Fluid Dynamics in Surfing

An ancient fluid displacement theorem applies to vessels moving through water: "to move in water you must move water". The principle applies to vessels such as boats, ships and schooners, which are speed restricted and cannot move fast enough to pass their bow wave.

When higher speed can be attained, water cannot move out of a vessel's path, as demonstrated in the photo above. Water needs time to move, and speed does not allow fluid time to flow. Water becomes somewhat stationary to speeding vessels and supports them on its surface. With speed, the bow wave dissipates and disappears, only a trailing wake is visible. This is referred to as hydrodynamic lift.

Surfers are supported by their speed on water. Water takes on an impermeable characteristic with speed.

Video Tahiti from Below

This impermeable characteristic of water may also cause a surfboard to stop in a high speed poke or pearl dive. A slow or gradual nose poke can be ridden through successfully. A high speed nose poke on a flat bottom nose with high nose rocker, can stop movement and catapult a surfer. This is consistent with the ancient theorem: water is impermeable and unmovable rendering the the surfboard unmovable. The results can be devastating as seen in the clip below.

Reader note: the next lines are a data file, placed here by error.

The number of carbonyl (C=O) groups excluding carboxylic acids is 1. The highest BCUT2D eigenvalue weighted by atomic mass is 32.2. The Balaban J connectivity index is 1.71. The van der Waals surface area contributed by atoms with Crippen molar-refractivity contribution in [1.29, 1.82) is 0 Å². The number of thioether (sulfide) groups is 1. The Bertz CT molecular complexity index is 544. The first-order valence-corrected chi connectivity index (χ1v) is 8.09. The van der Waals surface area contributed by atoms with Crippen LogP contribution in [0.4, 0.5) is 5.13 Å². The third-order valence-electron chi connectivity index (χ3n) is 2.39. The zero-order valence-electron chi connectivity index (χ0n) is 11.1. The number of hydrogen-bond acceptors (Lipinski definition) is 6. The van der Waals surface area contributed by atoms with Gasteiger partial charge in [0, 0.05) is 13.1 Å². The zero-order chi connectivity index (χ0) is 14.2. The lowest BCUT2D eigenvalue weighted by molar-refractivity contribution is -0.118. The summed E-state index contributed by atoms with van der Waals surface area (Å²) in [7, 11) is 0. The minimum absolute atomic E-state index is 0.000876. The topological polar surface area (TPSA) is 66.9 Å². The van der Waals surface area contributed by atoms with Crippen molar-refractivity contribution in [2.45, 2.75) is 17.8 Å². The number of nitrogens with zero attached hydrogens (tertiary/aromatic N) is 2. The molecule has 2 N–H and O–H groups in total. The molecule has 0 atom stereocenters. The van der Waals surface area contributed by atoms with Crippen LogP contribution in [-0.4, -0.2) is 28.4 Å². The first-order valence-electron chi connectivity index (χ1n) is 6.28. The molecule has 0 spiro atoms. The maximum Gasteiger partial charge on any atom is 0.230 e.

Video from SurfCityHawaii

We can learn from surfing's history, below is a board from our past.

A surfboard with a boat-like bow can reduce catapulting. In review, one must move water to move in water. A flat bottom pushes water forward in the rider's path, diminishing efficiency and performance. Round and Veed bows push water aside out of the rider's way, increasing performance. Greg Noll, in a clip from Riding Giants, successfully rides out of a pearl.

This was not an isolated incident. These boards recovered from shallow pokes, where modern boards fail. The difference is the amount of rocker and bottom shapes.

Designs from the past can be integrated with designs of the future. The prototype below rides out of a shallow nose poke. The board continues to move where flat bows stop, making it faster and more efficient, when the nose impacts water with speed. A deep pearl dive however; is still fatal.

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